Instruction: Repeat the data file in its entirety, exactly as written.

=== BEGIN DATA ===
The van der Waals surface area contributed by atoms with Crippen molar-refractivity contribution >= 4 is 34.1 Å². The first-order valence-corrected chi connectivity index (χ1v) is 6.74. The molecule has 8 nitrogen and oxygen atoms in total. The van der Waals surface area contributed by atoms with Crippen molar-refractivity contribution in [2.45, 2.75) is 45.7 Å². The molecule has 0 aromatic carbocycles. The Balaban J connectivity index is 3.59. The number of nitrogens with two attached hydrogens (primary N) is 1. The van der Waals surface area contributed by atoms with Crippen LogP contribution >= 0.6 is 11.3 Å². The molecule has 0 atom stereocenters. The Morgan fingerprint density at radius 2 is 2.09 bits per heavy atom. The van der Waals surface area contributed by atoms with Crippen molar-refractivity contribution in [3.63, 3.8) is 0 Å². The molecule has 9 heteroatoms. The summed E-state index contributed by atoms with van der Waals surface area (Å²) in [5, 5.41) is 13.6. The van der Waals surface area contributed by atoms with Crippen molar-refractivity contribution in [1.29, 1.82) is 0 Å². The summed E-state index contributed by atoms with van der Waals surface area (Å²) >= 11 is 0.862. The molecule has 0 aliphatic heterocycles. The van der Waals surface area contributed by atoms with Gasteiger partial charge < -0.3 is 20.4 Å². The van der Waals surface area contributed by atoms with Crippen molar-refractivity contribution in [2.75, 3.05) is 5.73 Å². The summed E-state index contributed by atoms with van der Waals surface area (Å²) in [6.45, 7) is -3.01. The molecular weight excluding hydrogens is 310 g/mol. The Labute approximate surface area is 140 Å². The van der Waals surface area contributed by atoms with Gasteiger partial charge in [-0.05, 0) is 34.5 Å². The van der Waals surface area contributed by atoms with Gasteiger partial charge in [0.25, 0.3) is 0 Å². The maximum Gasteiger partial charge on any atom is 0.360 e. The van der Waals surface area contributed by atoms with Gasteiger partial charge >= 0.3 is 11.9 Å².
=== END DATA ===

The van der Waals surface area contributed by atoms with Crippen molar-refractivity contribution >= 4 is 34.1 Å². The first-order valence-corrected chi connectivity index (χ1v) is 6.74. The molecule has 8 nitrogen and oxygen atoms in total. The van der Waals surface area contributed by atoms with Crippen molar-refractivity contribution in [2.45, 2.75) is 45.7 Å². The molecule has 0 aromatic carbocycles. The Balaban J connectivity index is 3.59. The number of nitrogens with two attached hydrogens (primary N) is 1. The van der Waals surface area contributed by atoms with Crippen LogP contribution >= 0.6 is 11.3 Å². The molecule has 0 atom stereocenters. The Morgan fingerprint density at radius 2 is 2.09 bits per heavy atom. The van der Waals surface area contributed by atoms with Crippen molar-refractivity contribution in [3.63, 3.8) is 0 Å². The molecule has 9 heteroatoms. The summed E-state index contributed by atoms with van der Waals surface area (Å²) in [5, 5.41) is 13.6. The van der Waals surface area contributed by atoms with Crippen molar-refractivity contribution in [1.29, 1.82) is 0 Å². The summed E-state index contributed by atoms with van der Waals surface area (Å²) >= 11 is 0.862. The molecule has 0 aliphatic heterocycles. The van der Waals surface area contributed by atoms with Gasteiger partial charge < -0.3 is 20.4 Å². The van der Waals surface area contributed by atoms with Crippen molar-refractivity contribution in [2.75, 3.05) is 5.73 Å². The summed E-state index contributed by atoms with van der Waals surface area (Å²) in [6.45, 7) is -3.01. The molecular weight excluding hydrogens is 310 g/mol. The Labute approximate surface area is 140 Å². The van der Waals surface area contributed by atoms with Gasteiger partial charge in [-0.05, 0) is 34.5 Å². The van der Waals surface area contributed by atoms with Gasteiger partial charge in [0.25, 0.3) is 0 Å². The maximum Gasteiger partial charge on any atom is 0.360 e. The van der Waals surface area contributed by atoms with Gasteiger partial charge >= 0.3 is 11.9 Å².